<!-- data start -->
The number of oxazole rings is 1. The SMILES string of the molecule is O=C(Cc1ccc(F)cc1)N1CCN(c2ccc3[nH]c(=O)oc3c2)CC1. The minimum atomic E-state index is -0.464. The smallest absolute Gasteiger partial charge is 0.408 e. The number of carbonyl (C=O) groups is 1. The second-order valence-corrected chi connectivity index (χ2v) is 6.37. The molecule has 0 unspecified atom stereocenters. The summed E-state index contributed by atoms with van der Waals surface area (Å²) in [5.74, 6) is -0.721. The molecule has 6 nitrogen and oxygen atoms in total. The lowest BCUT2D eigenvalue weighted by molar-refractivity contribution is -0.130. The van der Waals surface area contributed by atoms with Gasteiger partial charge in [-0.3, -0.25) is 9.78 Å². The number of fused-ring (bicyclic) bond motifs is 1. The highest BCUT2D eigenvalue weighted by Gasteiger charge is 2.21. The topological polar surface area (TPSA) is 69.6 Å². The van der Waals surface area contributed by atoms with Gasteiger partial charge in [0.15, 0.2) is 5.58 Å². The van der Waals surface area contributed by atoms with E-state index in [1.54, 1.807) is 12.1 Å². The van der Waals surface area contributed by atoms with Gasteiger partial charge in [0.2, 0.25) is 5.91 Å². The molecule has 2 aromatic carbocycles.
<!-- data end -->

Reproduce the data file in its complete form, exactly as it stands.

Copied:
The number of oxazole rings is 1. The SMILES string of the molecule is O=C(Cc1ccc(F)cc1)N1CCN(c2ccc3[nH]c(=O)oc3c2)CC1. The minimum atomic E-state index is -0.464. The smallest absolute Gasteiger partial charge is 0.408 e. The number of carbonyl (C=O) groups is 1. The second-order valence-corrected chi connectivity index (χ2v) is 6.37. The molecule has 0 unspecified atom stereocenters. The summed E-state index contributed by atoms with van der Waals surface area (Å²) in [5.74, 6) is -0.721. The molecule has 6 nitrogen and oxygen atoms in total. The lowest BCUT2D eigenvalue weighted by molar-refractivity contribution is -0.130. The van der Waals surface area contributed by atoms with Gasteiger partial charge in [-0.3, -0.25) is 9.78 Å². The number of fused-ring (bicyclic) bond motifs is 1. The highest BCUT2D eigenvalue weighted by Gasteiger charge is 2.21. The topological polar surface area (TPSA) is 69.6 Å². The van der Waals surface area contributed by atoms with Gasteiger partial charge in [0.15, 0.2) is 5.58 Å². The van der Waals surface area contributed by atoms with E-state index in [1.54, 1.807) is 12.1 Å². The van der Waals surface area contributed by atoms with Gasteiger partial charge in [0.2, 0.25) is 5.91 Å². The molecule has 2 aromatic carbocycles.